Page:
To meet their mandates, water utilities must not only know where their assets are and how they relate to each other, but also how they relate to the infrastructure and operations of other departments and agencies, such as transportation and transit. 

Nowhere is this more important than in a large public construction initiative like the building of the Eglinton light rail transit (LRT) in Toronto. This is where the biggest water system in the country meets the largest transit infrastructure build in the country. That’s a lot of moving parts.

Toronto Water, a division of the City of Toronto, is one of the largest water, wastewater, and stormwater utilities in North America, with approximately 6,000-kilometres (km) of watermains) servicing more than three million residents and businesses. It maintains and services assets worth approximately $28 billion, including: four water and four wastewater treatment plants, 4,100-km of sanitary sewers, 5,000-km of storm sewers, and 1,400-km of combined sewers.

Metrolinx is a Crown agency that manages and integrates road and public transport in the cities of Toronto and Hamilton and their suburbs and is currently building the Eglinton Crosstown, an LRT corridor across Toronto. It will cost $5.3-billion construction cost, have 25 stops, run 19-km, and has a completion deadline of 2022.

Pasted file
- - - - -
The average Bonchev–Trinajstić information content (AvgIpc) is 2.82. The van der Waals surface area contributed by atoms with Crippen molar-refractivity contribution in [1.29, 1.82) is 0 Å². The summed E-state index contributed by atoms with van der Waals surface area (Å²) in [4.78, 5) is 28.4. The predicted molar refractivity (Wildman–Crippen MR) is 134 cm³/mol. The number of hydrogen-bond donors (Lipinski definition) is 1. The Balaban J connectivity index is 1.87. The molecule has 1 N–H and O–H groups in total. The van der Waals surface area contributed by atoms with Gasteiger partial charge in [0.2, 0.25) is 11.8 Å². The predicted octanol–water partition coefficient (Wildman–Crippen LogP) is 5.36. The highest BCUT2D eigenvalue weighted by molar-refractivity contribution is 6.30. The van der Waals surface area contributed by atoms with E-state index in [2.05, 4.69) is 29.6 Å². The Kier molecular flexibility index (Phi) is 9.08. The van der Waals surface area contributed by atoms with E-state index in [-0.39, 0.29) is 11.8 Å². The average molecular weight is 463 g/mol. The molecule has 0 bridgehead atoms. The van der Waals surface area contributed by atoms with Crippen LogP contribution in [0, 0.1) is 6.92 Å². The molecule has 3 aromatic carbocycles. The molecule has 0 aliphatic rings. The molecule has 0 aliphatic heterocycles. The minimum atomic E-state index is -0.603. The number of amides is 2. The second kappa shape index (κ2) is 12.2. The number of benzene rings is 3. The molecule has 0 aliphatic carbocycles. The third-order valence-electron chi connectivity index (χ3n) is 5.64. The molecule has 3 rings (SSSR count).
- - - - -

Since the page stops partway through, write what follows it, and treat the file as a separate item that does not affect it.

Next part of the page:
Not wanting to jeopardize its strategic emphasis on customer service and commitment to excellent water delivery and reliability, Toronto Water had to figure out how to manage its assets with this extensive construction project that intersects with existing water infrastructure across the city. To accomplish this, Toronto Water had to develop a streamlined way to collaborate internally but also with outside partners like Metrolinx, as its construction requires Toronto Water to move a large number of assets temporarily or permanently.

When any infrastructure is being moved, the new locations must be recorded and communicated internally and externally to provide service continuity and prevent damages to in-service assets. It is essential that these asset changes are systematically catalogued and tracked, and the traditional mark-up process or documentation in paper logbooks wasn’t nearly sufficient for a project of this scale.

Significant projects and operations require accurate, detailed knowledge of asset locations and relationships. In short, organizations need location intelligence. They need geographic information system (GIS) technology. Moreover, to realize a more complete and accurate view of its infrastructure and improve operational awareness, Toronto Water saw the advantages of collaborating internally, so that all stakeholders, from planning to operations to the field crews on the ground, could both access and contribute to the organization’s GIS.

This was a cultural shift. 

Image Credit: Esri.